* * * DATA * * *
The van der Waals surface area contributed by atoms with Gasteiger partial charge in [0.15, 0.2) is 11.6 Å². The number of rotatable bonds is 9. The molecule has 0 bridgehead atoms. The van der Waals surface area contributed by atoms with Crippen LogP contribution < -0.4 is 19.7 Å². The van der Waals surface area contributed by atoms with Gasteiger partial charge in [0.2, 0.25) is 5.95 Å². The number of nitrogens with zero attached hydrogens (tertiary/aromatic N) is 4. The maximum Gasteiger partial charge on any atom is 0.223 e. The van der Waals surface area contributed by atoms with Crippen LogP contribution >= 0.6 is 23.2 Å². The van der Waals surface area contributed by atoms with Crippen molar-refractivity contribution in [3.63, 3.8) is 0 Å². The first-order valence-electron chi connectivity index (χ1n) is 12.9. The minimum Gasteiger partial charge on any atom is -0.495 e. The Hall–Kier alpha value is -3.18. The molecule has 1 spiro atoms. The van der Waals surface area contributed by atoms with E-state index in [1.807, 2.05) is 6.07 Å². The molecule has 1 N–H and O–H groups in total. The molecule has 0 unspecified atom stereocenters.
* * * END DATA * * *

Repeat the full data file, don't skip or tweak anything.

The van der Waals surface area contributed by atoms with Gasteiger partial charge in [0.15, 0.2) is 11.6 Å². The number of rotatable bonds is 9. The molecule has 0 bridgehead atoms. The van der Waals surface area contributed by atoms with Crippen LogP contribution < -0.4 is 19.7 Å². The van der Waals surface area contributed by atoms with Gasteiger partial charge in [0.2, 0.25) is 5.95 Å². The number of nitrogens with zero attached hydrogens (tertiary/aromatic N) is 4. The maximum Gasteiger partial charge on any atom is 0.223 e. The van der Waals surface area contributed by atoms with Crippen LogP contribution >= 0.6 is 23.2 Å². The van der Waals surface area contributed by atoms with Crippen molar-refractivity contribution in [3.63, 3.8) is 0 Å². The first-order valence-electron chi connectivity index (χ1n) is 12.9. The minimum Gasteiger partial charge on any atom is -0.495 e. The Hall–Kier alpha value is -3.18. The molecule has 1 spiro atoms. The van der Waals surface area contributed by atoms with E-state index in [1.807, 2.05) is 6.07 Å². The molecule has 1 N–H and O–H groups in total. The molecule has 0 unspecified atom stereocenters.